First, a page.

The bathroom was well appointed for wheelchair and handicapped accessibility in most of its features. A large turning radius was available among the floor space, and the addition of levered doorknobs made for easy latching and unlatching of the door. Our bathroom included a shower chair and handheld shower head as well mounted shower head options in our accessible bathtub. Ample grab bars were also present as well as a lowered retractable clothesline across the bathtub and lowered towel hooks on the bathroom door. Adequate space for drying wet bathing suits is key after a long day in the waterpark!
My only complaint with the bathroom was that I was unable to find a way to book a room with a roll in shower using the resort’s website. Roll in showers are available in the two queen suite and kid cabin floorplans. However, I had to really dig to find that information, and it appears you cannot reserve these options online. If you require a roll in feature for bathing, you will want to call the resort to ensure your needs can be met. Roll in showers exist in the first floor locker room in the waterpark if times get desperate, but I imagine most guests would much prefer to have a bathing option within their own guest room. It should also be taken into consideration that the waterpark hours are typically around 9:00 AM to 9:00 PM and may not be convenient to your desired bathing schedule.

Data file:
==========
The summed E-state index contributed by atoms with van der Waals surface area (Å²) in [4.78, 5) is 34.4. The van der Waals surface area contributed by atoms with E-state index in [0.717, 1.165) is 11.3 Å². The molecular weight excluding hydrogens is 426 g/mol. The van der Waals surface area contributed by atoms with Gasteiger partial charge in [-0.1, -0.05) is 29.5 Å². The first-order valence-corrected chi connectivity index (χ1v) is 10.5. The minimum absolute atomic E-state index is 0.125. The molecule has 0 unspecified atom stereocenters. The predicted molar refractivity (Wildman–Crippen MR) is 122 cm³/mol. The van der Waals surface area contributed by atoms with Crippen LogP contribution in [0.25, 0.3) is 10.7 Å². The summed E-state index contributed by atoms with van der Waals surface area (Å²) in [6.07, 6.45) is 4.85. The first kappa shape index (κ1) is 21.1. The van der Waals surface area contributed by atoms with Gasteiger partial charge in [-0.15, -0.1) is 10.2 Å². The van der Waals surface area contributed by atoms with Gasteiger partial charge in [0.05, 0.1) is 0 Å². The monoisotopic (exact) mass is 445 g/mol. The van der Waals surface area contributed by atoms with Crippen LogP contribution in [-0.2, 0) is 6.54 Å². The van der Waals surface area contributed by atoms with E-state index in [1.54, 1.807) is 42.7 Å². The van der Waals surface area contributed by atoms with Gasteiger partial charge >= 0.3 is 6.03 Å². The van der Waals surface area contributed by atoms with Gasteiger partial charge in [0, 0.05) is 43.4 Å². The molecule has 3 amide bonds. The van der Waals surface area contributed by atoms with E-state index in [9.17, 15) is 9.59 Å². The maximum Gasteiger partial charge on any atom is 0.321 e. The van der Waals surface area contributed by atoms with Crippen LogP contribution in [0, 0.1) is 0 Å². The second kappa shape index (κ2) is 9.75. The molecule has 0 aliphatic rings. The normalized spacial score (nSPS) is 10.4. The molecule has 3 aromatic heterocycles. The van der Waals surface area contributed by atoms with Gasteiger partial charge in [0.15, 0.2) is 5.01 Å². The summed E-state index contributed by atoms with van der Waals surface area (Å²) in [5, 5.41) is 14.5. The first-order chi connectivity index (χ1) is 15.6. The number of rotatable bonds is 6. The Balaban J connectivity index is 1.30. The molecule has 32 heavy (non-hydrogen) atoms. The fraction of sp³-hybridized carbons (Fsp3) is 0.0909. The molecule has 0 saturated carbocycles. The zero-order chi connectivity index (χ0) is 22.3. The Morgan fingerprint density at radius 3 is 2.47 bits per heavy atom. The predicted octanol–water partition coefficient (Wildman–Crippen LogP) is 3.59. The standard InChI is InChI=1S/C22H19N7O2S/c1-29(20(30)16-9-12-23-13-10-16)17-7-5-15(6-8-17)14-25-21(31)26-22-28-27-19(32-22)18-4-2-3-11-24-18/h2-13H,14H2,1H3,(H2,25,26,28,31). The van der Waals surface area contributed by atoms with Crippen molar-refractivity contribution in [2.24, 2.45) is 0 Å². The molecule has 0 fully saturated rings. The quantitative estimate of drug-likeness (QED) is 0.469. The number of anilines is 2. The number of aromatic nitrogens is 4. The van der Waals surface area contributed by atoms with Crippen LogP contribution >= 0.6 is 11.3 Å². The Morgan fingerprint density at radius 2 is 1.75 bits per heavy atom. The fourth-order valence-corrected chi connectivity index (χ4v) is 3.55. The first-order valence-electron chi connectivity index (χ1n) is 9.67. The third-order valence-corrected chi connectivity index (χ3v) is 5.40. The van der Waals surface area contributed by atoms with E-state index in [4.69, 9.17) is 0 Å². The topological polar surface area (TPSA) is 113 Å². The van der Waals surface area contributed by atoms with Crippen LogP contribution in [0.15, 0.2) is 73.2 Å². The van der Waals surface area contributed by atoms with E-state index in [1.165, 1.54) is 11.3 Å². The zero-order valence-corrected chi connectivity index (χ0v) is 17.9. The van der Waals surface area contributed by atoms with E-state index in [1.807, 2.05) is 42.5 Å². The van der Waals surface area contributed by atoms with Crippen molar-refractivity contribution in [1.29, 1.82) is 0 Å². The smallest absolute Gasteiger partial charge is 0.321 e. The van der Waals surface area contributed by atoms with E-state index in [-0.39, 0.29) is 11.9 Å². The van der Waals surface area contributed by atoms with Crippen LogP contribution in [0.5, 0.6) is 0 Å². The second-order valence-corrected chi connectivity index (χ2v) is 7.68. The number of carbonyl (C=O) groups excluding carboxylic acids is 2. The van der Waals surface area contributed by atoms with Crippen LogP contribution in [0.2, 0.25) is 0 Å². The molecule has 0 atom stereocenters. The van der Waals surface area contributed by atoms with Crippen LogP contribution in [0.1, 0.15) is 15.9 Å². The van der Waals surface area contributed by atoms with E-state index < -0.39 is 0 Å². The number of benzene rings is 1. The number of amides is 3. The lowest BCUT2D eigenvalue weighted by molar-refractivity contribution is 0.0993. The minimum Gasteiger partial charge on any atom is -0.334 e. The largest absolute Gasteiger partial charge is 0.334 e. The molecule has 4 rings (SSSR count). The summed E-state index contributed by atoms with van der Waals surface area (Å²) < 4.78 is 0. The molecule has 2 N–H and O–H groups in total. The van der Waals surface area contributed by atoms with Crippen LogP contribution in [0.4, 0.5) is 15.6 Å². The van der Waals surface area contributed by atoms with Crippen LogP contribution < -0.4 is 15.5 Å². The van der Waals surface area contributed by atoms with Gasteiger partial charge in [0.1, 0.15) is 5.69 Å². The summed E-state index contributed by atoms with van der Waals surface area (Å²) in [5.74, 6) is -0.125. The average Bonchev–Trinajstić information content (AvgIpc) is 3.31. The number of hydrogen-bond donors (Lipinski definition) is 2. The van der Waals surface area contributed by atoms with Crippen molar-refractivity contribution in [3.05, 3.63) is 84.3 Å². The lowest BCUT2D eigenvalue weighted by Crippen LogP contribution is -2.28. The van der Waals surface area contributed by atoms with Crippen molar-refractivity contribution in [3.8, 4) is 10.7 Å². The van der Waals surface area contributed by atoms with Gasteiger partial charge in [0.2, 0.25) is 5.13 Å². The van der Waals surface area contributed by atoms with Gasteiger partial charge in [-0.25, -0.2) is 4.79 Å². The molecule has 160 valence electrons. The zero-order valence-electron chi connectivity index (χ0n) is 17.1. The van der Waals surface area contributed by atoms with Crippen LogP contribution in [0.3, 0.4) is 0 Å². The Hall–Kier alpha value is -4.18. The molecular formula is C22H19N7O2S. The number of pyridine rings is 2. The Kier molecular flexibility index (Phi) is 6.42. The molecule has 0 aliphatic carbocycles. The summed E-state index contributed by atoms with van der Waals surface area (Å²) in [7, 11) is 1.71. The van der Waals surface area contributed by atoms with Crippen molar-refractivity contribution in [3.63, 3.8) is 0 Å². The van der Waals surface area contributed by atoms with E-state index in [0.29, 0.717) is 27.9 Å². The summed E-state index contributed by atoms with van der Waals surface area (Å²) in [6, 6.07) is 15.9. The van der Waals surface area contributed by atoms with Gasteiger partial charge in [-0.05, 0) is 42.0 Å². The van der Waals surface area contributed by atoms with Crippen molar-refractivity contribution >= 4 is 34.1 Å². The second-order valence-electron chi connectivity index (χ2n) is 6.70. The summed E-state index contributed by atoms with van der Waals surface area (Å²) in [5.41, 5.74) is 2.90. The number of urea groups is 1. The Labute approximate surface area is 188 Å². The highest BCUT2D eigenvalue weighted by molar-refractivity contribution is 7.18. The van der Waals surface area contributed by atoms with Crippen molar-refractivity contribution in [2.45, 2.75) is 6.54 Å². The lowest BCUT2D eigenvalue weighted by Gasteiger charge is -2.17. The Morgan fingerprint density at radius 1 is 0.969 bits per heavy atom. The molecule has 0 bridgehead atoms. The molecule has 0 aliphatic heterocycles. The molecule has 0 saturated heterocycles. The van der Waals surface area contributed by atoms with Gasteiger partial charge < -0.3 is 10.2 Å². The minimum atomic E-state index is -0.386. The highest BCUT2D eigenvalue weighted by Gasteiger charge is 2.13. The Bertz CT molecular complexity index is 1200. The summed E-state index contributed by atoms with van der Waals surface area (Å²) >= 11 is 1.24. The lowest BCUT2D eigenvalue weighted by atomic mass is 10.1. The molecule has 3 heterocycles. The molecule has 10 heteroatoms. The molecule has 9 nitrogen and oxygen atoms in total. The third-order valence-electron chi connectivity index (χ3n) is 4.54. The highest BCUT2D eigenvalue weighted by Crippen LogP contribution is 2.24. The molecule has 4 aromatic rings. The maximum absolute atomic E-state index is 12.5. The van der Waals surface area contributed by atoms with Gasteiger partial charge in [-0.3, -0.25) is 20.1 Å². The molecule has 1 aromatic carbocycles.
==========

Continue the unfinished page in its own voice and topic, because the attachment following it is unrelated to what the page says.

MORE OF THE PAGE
Another common but helpful and safe accessibility feature in our Wolf Den suite was a lowered height peep hole to view the hallway. I always enjoy locating the various accessible room locations in a facility while wandering the hallways by looking for doors with both standing as well as sitting height peep holes. Being a sucker for a gimmick, I ordered milk and cookies to be delivered to our room by a Great Wolf character. (Ignore the fact that being first time visitors to Great Wolf Lodge, we had zero emotional attachment to these characters.) My daughter utilized the lowered peep hole while waiting for Wiley Wolf to stop by for his yummy bedtime visit. She was thrilled when she saw his incredibly large form coming down the hall, and despite the fact that he awkwardly stepped on my oldest child’s foot, we enjoyed our special visit.
We found our room to be a comfortable resting spot at the end of a day of waterpark and MagiQuest entertainment adventures. Overall, our room illustrated that Great Wolf Lodge is making strides to go above and beyond simple ADA requirements in order to grow its marketshare of the disability travel industry.
ACCESSIBILITY WINS: Multiple disability friendly features including lowered hanging rods, easy grip drapery rod pull, and lowered clothesline in bathroom
ROOM TO IMPROVE: Easier booking of roll in shower rooms, larger balcony spaces for accessible rooms
Next in this series: Great Wolf Lodge: Part Two: Waterpark, MagiQuest, and More!